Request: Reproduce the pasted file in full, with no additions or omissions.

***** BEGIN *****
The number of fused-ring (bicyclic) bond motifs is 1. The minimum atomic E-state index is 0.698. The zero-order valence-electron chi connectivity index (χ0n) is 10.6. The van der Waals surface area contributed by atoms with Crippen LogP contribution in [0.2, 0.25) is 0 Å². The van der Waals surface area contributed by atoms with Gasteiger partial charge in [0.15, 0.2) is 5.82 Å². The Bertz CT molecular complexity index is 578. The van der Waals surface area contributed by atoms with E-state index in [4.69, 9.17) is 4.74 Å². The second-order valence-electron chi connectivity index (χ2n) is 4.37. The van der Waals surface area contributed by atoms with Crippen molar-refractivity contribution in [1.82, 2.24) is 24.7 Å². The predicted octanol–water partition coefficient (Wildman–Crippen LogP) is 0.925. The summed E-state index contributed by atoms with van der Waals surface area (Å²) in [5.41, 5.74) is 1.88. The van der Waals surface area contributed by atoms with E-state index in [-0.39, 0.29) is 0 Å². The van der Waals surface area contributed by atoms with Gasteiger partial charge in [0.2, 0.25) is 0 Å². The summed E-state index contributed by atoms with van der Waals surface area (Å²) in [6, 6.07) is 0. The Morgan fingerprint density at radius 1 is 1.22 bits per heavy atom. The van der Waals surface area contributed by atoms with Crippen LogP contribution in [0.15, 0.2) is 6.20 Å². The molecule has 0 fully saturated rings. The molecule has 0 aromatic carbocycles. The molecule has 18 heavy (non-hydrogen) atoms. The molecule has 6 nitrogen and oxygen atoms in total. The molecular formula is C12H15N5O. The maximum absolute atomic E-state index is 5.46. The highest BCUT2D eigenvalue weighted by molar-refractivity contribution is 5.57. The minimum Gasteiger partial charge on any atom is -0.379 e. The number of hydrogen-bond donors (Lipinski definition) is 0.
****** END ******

The number of fused-ring (bicyclic) bond motifs is 1. The minimum atomic E-state index is 0.698. The zero-order valence-electron chi connectivity index (χ0n) is 10.6. The van der Waals surface area contributed by atoms with Crippen LogP contribution in [0.2, 0.25) is 0 Å². The van der Waals surface area contributed by atoms with Gasteiger partial charge in [0.15, 0.2) is 5.82 Å². The Bertz CT molecular complexity index is 578. The van der Waals surface area contributed by atoms with E-state index in [4.69, 9.17) is 4.74 Å². The second-order valence-electron chi connectivity index (χ2n) is 4.37. The van der Waals surface area contributed by atoms with Crippen molar-refractivity contribution in [1.82, 2.24) is 24.7 Å². The predicted octanol–water partition coefficient (Wildman–Crippen LogP) is 0.925. The summed E-state index contributed by atoms with van der Waals surface area (Å²) in [5.41, 5.74) is 1.88. The van der Waals surface area contributed by atoms with E-state index in [-0.39, 0.29) is 0 Å². The van der Waals surface area contributed by atoms with Gasteiger partial charge in [0.2, 0.25) is 0 Å². The summed E-state index contributed by atoms with van der Waals surface area (Å²) in [6, 6.07) is 0. The Morgan fingerprint density at radius 1 is 1.22 bits per heavy atom. The van der Waals surface area contributed by atoms with Crippen LogP contribution in [0.15, 0.2) is 6.20 Å². The molecule has 0 fully saturated rings. The molecule has 0 aromatic carbocycles. The molecule has 18 heavy (non-hydrogen) atoms. The molecule has 6 nitrogen and oxygen atoms in total. The molecular formula is C12H15N5O. The maximum absolute atomic E-state index is 5.46. The highest BCUT2D eigenvalue weighted by molar-refractivity contribution is 5.57. The minimum Gasteiger partial charge on any atom is -0.379 e. The number of hydrogen-bond donors (Lipinski definition) is 0.